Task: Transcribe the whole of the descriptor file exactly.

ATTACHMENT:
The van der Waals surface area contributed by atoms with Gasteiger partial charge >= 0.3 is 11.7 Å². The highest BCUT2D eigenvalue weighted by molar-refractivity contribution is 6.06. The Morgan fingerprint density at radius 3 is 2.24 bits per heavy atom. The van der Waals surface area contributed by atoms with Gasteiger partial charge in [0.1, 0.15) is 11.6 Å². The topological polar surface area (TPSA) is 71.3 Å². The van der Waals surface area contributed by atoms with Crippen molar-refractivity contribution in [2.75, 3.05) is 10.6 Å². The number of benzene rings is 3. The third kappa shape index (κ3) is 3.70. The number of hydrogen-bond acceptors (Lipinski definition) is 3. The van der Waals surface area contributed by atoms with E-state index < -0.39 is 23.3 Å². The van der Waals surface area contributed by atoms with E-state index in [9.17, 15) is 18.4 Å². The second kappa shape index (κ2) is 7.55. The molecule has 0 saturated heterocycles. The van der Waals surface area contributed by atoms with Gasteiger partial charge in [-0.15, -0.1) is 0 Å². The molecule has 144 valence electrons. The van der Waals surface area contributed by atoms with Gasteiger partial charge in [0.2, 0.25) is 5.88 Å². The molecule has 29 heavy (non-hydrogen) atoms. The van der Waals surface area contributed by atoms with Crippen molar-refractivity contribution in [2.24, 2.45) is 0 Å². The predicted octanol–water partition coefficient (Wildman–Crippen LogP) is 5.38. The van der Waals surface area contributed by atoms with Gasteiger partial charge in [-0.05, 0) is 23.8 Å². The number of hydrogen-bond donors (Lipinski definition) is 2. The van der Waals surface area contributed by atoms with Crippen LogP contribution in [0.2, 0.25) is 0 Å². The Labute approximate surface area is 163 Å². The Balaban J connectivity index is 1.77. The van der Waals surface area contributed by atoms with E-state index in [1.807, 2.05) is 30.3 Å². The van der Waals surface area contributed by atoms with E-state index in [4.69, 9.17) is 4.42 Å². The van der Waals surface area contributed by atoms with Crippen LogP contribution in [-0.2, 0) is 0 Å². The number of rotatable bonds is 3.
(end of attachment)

The van der Waals surface area contributed by atoms with Gasteiger partial charge >= 0.3 is 11.7 Å². The highest BCUT2D eigenvalue weighted by molar-refractivity contribution is 6.06. The Morgan fingerprint density at radius 3 is 2.24 bits per heavy atom. The van der Waals surface area contributed by atoms with Gasteiger partial charge in [0.1, 0.15) is 11.6 Å². The topological polar surface area (TPSA) is 71.3 Å². The van der Waals surface area contributed by atoms with Crippen molar-refractivity contribution in [2.75, 3.05) is 10.6 Å². The number of benzene rings is 3. The third kappa shape index (κ3) is 3.70. The number of hydrogen-bond acceptors (Lipinski definition) is 3. The van der Waals surface area contributed by atoms with E-state index < -0.39 is 23.3 Å². The van der Waals surface area contributed by atoms with E-state index in [9.17, 15) is 18.4 Å². The second kappa shape index (κ2) is 7.55. The molecule has 0 saturated heterocycles. The van der Waals surface area contributed by atoms with Gasteiger partial charge in [-0.15, -0.1) is 0 Å². The molecule has 144 valence electrons. The van der Waals surface area contributed by atoms with Gasteiger partial charge in [0.2, 0.25) is 5.88 Å². The molecule has 29 heavy (non-hydrogen) atoms. The van der Waals surface area contributed by atoms with Crippen molar-refractivity contribution in [2.24, 2.45) is 0 Å². The predicted octanol–water partition coefficient (Wildman–Crippen LogP) is 5.38. The van der Waals surface area contributed by atoms with Gasteiger partial charge in [-0.05, 0) is 23.8 Å². The number of hydrogen-bond donors (Lipinski definition) is 2. The van der Waals surface area contributed by atoms with Crippen LogP contribution in [0.2, 0.25) is 0 Å². The Labute approximate surface area is 163 Å². The Balaban J connectivity index is 1.77. The van der Waals surface area contributed by atoms with E-state index in [1.807, 2.05) is 30.3 Å². The van der Waals surface area contributed by atoms with E-state index in [4.69, 9.17) is 4.42 Å². The van der Waals surface area contributed by atoms with Crippen LogP contribution in [-0.2, 0) is 0 Å². The number of rotatable bonds is 3.